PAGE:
Between 1815 and 1914 Britain engaged in only one European war. The Empire was, therefore, the most consistent and most continuous influence in shaping the army as an institution and moulding public opinion of the army. This module will examine various aspects of the British army’s imperial experience between 1750 and 1920 (although the focus will fall, for the most part on the small wars of the Victorian period). The central focus will be on the campaigning in Africa and India, exploring how a relatively small number of British soldiers managed to gain and retain control of such vast territories and populations. Through an examination of a wide range of literary and visual primary sources, the module will also explore how the imperial soldier specifically and imperial campaigning generally were presented to and reconfigured by a domestic audience.
Topics covered will include:
The everyday life of the imperial soldier
Representing the imperial hero: Henry Havelock and Charles Gordon
The portrayal of imperial campaigning in contemporary popular culture
The legacy of the Boer War: commemoration, doctrine and reform
The modern memory of colonial warfare: from Lives of a Bengal Lancer to Zulu
This module appears in the following module collections.
Hours of study: 20 hours per week (300 hours total)
Contact hours: 10 lectures and 10 two-hour seminars (3 hours per week)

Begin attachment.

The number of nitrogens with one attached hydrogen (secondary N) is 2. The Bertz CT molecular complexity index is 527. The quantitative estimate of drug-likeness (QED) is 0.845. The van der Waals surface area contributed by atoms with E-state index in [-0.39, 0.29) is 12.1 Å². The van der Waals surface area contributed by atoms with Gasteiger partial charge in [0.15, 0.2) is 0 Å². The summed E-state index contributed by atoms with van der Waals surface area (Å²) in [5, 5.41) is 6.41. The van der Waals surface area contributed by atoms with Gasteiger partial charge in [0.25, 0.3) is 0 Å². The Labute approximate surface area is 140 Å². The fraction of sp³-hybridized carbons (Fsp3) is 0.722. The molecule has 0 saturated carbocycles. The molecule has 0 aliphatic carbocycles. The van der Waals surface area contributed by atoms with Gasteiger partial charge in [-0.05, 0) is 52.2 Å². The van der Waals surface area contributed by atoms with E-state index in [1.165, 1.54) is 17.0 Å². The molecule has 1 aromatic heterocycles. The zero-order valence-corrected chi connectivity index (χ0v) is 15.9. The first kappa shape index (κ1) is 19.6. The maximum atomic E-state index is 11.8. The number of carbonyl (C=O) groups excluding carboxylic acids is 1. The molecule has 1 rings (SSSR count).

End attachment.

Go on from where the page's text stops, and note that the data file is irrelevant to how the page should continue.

Method of assessment
The module will be examined by 100% coursework, made up of a presentation (15%), one 2,500 word essay (25%), an in-class test (20%) and a 4,000 word essay (40%).
I. F. W. Beckett, The amateur military tradition, 1558-1945
Peter Boyden, Alan J Guy and Marion Harding (eds.), ‘Ashes and Blood’: the British Army in South Africa, 1795-1914
David Chandler and Ian Beckett (eds.), The Oxford History of the British Army
J. E. Cookson, The British Armed Nation, 1793-1815
David French, Military Identities: The Regimental system, the British army and the British people, c. 1870-2000
Richard Holmes, The British Soldier in India
V. G. Kiernan, Colonial Empires and Armies, 1815-1960
Hew Strachan, The Politics of the British Army
E. M. Spiers, Army and Society, 1815-1914
E. M. Spiers, The Scottish soldier and Empire, 1854-1902
E. M. Spiers, The Victorian soldier in Africa
See the library reading list for this module (Canterbury)
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Credit level 5. Intermediate level module usually taken in Stage 2 of an undergraduate degree.
- ECTS credits are recognised throughout the EU and allow you to transfer credit easily from one university to another.
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